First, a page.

Saturday, February 21, 2009

JSR-310 javax.time and Groovy Tests

The development and implementation of JSR-310 is continuing to move ahead at a good pace. Once delivered, (hopefully by JDK 7) the java community will have a solid replacement for the outdated and comparatively buggy Date and Calendar classes. At the same time, I have created a series of groovy tests that exercise the JSR-310 capabilities.

Formal unit tests for JSR-310 are written in testng and cover all the low level details including TimeZone resolving, serialization, etc. My tests simply verify a subset of the current API and demonstrate use with groovy. The tests cover the basic API, adjusters, matchers, peroids, formatters and parsers. This post demonstrates the basic tests.

Basic API Tests: These tests take advantage of groovy's invokeMethod() to test methods that take zero or more parameters. They demonstrate typical use of TimeSource, Clock, LocalDate, and LocalTime classes. With these basics it's easy to extend to LocalDateTime, OffsetDate, OffsetTime, or ZonedDateTime. Here is the output trace generated from running BasicTests.groovy:

TimeSource to Date/Calendar conversion tests ---------------------------------------
Timesource.system().instant() -> {ts.instant()}
Clock Method Tests ----------------------------------------------------------------
clock = Clock.systemDefaultZone() -> TimeSourceClock[SystemTimeSource, America/Los_Angeles]
Clock methods...
method: clock.getSource() -> SystemTimeSource
method: clock.getZone() -> America/Los_Angeles
method: -> 2009-02-21
method: clock.tomorrow() -> 2009-02-22
method: clock.yesterday() -> 2009-02-20
method: clock.dateTime() -> 2009-02-21T08:56:35.512
method: clock.dateTimeToMinute() -> 2009-02-21T08:56
method: clock.dateTimeToSecond() -> 2009-02-21T08:56:35
method: clock.time() -> 08:56:35.515
method: clock.timeToMinute() -> 08:56
method: clock.timeToSecond() -> 08:56:35
method: clock.offsetDate() -> 2009-02-21-08:00
method: clock.offsetTime() -> 08:56:35.517-08:00
method: clock.offsetTimeToMinute() -> 08:56-08:00
method: clock.offsetTimeToSecond() -> 08:56:35-08:00
method: clock.offsetDateTime() -> 2009-02-21T08:56:35.518-08:00
method: clock.zonedDateTime() -> 2009-02-21T08:56:35.521-08:00 America/Los_Angeles
method: clock.zonedDateTimeToMinute() -> 2009-02-21T08:56-08:00 America/Los_Angeles
method: clock.zonedDateTimeToSecond() -> 2009-02-21T08:56:35-08:00 America/Los_Angeles
method: clock.year() -> Year=2009
method: clock.yearMonth() -> 2009-02

OffsetDate methods from offsetDate = clock.offsetDate() -> 2009-02-21-08:00
method: offsetDate.atMidnight() -> 2009-02-21T00:00-08:00
method: offsetDate.getDayOfMonth() -> 21
method: offsetDate.getDayOfWeek() -> DayOfWeek=SATURDAY
method: offsetDate.getDayOfYear() -> 52
method: offsetDate.getMonthOfYear() -> MonthOfYear=FEBRUARY
method: offsetDate.getYear() -> 2009
method: offsetDate.toDayOfMonth() -> DayOfMonth=21
method: offsetDate.toDayOfWeek() -> DayOfWeek=SATURDAY
method: offsetDate.toDayOfYear() -> DayOfYear=52
method: offsetDate.toLocalDate() -> 2009-02-21
method: offsetDate.toMonthOfYear() -> MonthOfYear=FEBRUARY
method: offsetDate.toYear() -> Year=2009
method: offsetDate.getDate() -> 2009-02-21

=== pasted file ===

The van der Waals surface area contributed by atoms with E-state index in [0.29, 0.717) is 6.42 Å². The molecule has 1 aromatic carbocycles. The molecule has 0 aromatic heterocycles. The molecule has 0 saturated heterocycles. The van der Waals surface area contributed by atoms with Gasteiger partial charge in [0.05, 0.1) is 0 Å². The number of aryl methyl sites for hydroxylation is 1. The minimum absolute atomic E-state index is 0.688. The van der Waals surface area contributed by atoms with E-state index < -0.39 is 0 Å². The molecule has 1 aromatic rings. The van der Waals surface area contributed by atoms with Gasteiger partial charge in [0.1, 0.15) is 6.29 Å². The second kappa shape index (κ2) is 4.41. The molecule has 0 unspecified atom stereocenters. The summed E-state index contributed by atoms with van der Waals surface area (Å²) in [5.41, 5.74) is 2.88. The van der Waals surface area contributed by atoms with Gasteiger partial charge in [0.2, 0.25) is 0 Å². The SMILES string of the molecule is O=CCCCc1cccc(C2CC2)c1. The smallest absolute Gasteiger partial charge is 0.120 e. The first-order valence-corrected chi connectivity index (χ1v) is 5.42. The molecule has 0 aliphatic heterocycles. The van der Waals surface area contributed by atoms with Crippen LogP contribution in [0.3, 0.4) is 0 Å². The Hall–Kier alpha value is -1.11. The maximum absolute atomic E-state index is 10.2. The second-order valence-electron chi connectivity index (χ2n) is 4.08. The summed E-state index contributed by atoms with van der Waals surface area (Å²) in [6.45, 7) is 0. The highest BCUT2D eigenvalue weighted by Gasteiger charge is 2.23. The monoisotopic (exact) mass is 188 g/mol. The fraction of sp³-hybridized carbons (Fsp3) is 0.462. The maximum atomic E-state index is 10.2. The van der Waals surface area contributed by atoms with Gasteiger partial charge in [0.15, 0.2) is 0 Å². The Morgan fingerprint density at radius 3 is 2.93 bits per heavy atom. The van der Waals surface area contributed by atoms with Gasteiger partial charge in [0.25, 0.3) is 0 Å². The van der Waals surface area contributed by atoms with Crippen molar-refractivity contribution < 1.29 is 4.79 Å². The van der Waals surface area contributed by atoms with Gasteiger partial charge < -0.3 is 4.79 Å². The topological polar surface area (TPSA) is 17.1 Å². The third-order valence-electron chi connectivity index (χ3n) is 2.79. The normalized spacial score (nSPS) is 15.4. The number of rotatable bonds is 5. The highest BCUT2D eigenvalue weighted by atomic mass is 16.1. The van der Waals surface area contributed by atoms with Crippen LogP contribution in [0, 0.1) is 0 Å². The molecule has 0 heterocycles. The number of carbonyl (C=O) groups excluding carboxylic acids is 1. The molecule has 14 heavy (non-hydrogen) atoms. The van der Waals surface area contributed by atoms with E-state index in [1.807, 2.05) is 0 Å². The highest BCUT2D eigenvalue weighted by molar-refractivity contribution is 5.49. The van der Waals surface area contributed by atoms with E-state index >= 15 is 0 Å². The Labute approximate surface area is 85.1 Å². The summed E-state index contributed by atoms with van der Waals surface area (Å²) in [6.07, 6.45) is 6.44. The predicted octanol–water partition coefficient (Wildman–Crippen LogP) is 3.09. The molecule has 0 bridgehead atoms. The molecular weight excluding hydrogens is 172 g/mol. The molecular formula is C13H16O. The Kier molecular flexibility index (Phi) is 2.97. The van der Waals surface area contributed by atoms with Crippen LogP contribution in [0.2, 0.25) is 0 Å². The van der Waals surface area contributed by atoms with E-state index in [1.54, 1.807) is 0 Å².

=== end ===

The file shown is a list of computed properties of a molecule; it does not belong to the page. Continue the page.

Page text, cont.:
LocalDate methods from localDate =, 03, 01) -> 2019-03-01
method: localDate.atMidnight() -> 2019-03-01T00:00
method: localDate.getDayOfMonth() -> 1
method: localDate.getDayOfWeek() -> DayOfWeek=FRIDAY
method: localDate.getDayOfYear() -> 60
method: localDate.getMonthOfYear() -> MonthOfYear=MARCH
method: localDate.getYear() -> 2019
method: localDate.toDayOfMonth() -> DayOfMonth=1
method: localDate.toDayOfWeek() -> DayOfWeek=FRIDAY
method: localDate.toDayOfYear() -> DayOfYear=60
method: localDate.toLocalDate() -> 2019-03-01
method: localDate.toMonthOfYear() -> MonthOfYear=MARCH
method: localDate.toYear() -> Year=2019
method: localDate.getMonthDay() -> --03-01
method: localDate.getYearMonth() -> 2019-03
method: localDate.isLeapYear() -> false
method: localDate.toEpochDays() -> 17956
method: localDate.toModifiedJulianDays() -> 58543
method: localDate.toDateTimeFields() -> {ISO.Year=2019, ISO.MonthOfYear=3, ISO.DayOfMonth=1}

LocalTime methods, from localTime = clock.time() -> 08:56:35.549
method: localTime.getHourOfDay() -> 8
method: localTime.getMinuteOfHour() -> 56
method: localTime.getSecondOfMinute() -> 35
method: localTime.toDateTimeFields() -> {ISO.HourOfDay=8, ISO.MinuteOfHour=56, ISO.SecondOfMinute=35, ISO.NanoOfSecond=549000000}
method: localTime.toHourOfDay() -> HourOfDay=8
method: localTime.toLocalTime() -> 08:56:35.549
method: localTime.toMinuteOfHour() -> MinuteOfHour=56
method: localTime.toSecondOfMinute() -> SecondOfMinute=35
method: localTime.getNanoOfSecond() -> 549000000
method: localTime.toNanoOfSecond() -> NanoOfSecond=549000000
method: localTime.toNanoOfDay() -> 32195549000000
End basic tests...
Close inspection reveals that some methods in LocalDate are missing in OffsetDate. This isn't a huge problem, because OffsetDate can easily create a LocalDate object. But, it would be nice to have isLeapYear(), toEpochDays(), toModifiedJulianDays() and other methods in both classes. (This may already be in the works)...

Here is a simple way to access some of the missing methods:

offsetDate = clock.offsetDate()
// or, even groovyer
Conclusion: What these tests really do is to demonstrate the basic functionality of the new javax.time classes. It's obvious that JSR-310 offers the horsepower missing from the current java implementations. And, it will be a very useful addition to the groovy toolkit as well.

Future posts will demonstrate the Adjusters, Matchers, Periods, Formatters and Parsers. Once the tests are cleaned up a bit, I'll post them on line.

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